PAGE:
Understanding Pulled Groin Muscle Symptoms
A strained groin muscle is commonly referred to as a pulled groin muscle. It is important to understand pulled groin muscle symptoms. A strain occurs when a muscle or tendon in the body is stretched beyond its normal limit. It is sometimes simply called a pulled muscle. A groin strain occurs when any of the muscles on the inside of the thigh are stretched beyond capacity. Athletes who suffer groin pain usually have had an injury to one of these muscles. Those who play soccer, hockey, and football are especially susceptible to these and other kinds of strains. Injuries from falling, twisting, or other sudden traumas can lead to acute pain in the groin muscles. Overuse can also bring about problems for the athlete and non-athlete alike.
What does a Pulled Groin feel like?
As a physically active person, you may suffer from groin pain at some point in your life. Pulled groin symptoms may include:
- Tenderness and pain on the inside of the thigh and groin area
- Pain when bringing your legs together
- Pain when raising your knee
- A snapping or popping feeling at the time of injury that results in severe pain
If you experience any of these pulled groin symptoms, you need to know if you have a groin strain or if you have actually torn a muscle in your groin. A strained groin muscle can be prevented in several ways. Some of these include wearing proper footwear, warming up before working out, increasing exercise intensity slowly, and doing exercises to strengthen your thigh muscles.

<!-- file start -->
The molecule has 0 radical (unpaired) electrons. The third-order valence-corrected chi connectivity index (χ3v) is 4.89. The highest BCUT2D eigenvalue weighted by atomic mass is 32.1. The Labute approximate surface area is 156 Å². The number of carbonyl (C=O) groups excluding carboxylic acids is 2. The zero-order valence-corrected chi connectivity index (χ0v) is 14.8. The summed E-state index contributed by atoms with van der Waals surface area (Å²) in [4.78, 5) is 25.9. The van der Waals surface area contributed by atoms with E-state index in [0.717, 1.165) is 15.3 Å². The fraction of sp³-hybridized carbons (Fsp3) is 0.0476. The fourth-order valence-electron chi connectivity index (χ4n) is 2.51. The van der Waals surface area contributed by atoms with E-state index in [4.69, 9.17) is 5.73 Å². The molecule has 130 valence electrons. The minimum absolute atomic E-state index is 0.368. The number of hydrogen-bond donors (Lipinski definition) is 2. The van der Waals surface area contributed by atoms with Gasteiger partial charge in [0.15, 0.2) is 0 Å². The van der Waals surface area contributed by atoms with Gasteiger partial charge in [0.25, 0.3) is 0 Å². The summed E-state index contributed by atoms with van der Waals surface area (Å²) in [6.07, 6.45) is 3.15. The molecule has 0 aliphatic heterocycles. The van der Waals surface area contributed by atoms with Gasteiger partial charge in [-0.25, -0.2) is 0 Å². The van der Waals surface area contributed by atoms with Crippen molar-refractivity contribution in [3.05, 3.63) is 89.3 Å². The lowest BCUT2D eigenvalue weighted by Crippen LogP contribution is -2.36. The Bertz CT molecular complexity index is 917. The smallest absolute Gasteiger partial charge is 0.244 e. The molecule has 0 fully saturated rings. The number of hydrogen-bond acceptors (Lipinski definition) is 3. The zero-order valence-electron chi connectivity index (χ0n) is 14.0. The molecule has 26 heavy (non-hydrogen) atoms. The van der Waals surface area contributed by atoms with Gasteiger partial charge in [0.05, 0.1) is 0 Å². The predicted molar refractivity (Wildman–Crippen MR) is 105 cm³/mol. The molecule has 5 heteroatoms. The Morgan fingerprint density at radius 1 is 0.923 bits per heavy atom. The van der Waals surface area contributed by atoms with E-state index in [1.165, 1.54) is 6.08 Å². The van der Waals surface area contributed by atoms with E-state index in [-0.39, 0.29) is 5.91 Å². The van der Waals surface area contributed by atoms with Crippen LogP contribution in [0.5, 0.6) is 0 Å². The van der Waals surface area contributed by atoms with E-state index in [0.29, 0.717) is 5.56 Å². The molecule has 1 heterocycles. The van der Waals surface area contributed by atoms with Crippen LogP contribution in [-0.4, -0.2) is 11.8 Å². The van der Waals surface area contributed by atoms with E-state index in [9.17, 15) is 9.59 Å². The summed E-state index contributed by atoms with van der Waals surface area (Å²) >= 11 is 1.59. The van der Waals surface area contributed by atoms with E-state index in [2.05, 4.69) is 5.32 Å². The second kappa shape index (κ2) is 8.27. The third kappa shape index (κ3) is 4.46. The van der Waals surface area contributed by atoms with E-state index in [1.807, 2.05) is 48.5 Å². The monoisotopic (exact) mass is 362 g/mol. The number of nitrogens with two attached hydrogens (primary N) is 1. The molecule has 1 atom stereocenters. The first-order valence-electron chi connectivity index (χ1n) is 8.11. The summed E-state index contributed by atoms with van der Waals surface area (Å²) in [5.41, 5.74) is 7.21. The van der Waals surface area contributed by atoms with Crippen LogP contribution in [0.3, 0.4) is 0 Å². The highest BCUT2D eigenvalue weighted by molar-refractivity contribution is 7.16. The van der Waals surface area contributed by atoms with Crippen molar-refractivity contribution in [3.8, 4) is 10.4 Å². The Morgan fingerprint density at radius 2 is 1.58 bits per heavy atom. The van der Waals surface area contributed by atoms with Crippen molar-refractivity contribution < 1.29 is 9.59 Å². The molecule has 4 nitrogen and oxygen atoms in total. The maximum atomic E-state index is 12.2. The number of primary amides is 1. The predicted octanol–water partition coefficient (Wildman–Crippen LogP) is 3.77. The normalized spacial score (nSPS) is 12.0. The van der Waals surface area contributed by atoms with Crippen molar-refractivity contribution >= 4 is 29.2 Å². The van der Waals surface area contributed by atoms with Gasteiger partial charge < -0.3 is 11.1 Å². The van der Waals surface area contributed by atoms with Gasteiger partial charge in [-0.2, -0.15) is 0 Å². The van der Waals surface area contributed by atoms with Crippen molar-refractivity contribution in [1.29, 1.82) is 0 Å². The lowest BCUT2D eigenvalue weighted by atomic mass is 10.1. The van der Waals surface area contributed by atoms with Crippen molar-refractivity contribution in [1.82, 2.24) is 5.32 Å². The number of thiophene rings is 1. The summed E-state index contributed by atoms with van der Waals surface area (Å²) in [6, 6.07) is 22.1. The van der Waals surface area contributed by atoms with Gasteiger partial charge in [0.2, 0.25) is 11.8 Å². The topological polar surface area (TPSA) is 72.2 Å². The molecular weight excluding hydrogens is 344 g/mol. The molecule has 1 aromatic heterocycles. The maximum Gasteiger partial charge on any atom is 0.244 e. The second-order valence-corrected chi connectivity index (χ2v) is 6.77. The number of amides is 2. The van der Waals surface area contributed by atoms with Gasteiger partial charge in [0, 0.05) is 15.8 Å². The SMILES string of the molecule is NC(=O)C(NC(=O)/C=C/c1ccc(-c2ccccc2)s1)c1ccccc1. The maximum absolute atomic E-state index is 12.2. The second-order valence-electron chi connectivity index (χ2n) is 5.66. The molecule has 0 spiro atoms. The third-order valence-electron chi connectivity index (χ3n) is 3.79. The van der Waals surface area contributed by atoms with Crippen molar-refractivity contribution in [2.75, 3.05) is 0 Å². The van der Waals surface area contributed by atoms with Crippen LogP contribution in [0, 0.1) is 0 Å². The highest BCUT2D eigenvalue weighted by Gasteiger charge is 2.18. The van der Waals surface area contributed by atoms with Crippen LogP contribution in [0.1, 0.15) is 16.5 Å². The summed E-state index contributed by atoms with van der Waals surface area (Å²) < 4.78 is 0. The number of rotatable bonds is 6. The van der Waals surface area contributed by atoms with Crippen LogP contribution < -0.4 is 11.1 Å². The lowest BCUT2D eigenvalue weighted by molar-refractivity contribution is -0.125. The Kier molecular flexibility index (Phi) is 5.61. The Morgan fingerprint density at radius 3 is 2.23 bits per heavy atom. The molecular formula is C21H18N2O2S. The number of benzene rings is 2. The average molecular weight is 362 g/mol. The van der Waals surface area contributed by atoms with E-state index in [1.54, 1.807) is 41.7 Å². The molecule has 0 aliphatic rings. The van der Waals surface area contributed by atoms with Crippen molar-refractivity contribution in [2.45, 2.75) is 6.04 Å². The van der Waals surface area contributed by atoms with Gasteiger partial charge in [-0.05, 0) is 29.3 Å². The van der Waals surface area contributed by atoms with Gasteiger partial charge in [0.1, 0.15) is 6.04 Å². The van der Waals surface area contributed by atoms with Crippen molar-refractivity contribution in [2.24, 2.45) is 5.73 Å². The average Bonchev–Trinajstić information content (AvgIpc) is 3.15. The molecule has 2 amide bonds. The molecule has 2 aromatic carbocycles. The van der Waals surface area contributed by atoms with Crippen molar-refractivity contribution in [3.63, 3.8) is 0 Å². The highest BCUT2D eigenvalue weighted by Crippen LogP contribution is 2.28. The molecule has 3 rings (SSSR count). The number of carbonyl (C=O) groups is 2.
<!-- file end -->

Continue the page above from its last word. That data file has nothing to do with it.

Treating a minor strain
Many minor strains and orthopedic injuries can be treated through RICE: rest, ice, compression, and elevation. These types of injuries can heal within a couple of weeks while more intense strains may take up to a month and a half to heal completely. Occasionally, a groin injury can result in more than just a strained muscle. If a muscle is torn, the severity of the tear will dictate whether you need surgery to repair the damage. Sometimes RICE is enough to help during months of recovery, but not always. It can be challenging to diagnose a tear on your own, but these injuries are usually associated with greater pain, more swelling and bruising, and more stiffness in the area.
Treating a groin tear
If you have severe groin pain, or severe muscle pain of any kind, it never hurts to see a specialist. With a sudden and painful injury, you should visit the Express Care Clinic at Colorado Springs Orthopaedic Group. Your doctor can help diagnose the severity of your pulled groin symptoms and how best to treat the injury. He or she understands the differences between sprains and tears and will put you on the fastest road to recovery. If you have a minor injury, try RICE for a while and see if the pain decreases over the next few days. If your condition does not improve, it is time to visit one of the specialists at Colorado Springs Orthopaedic Group.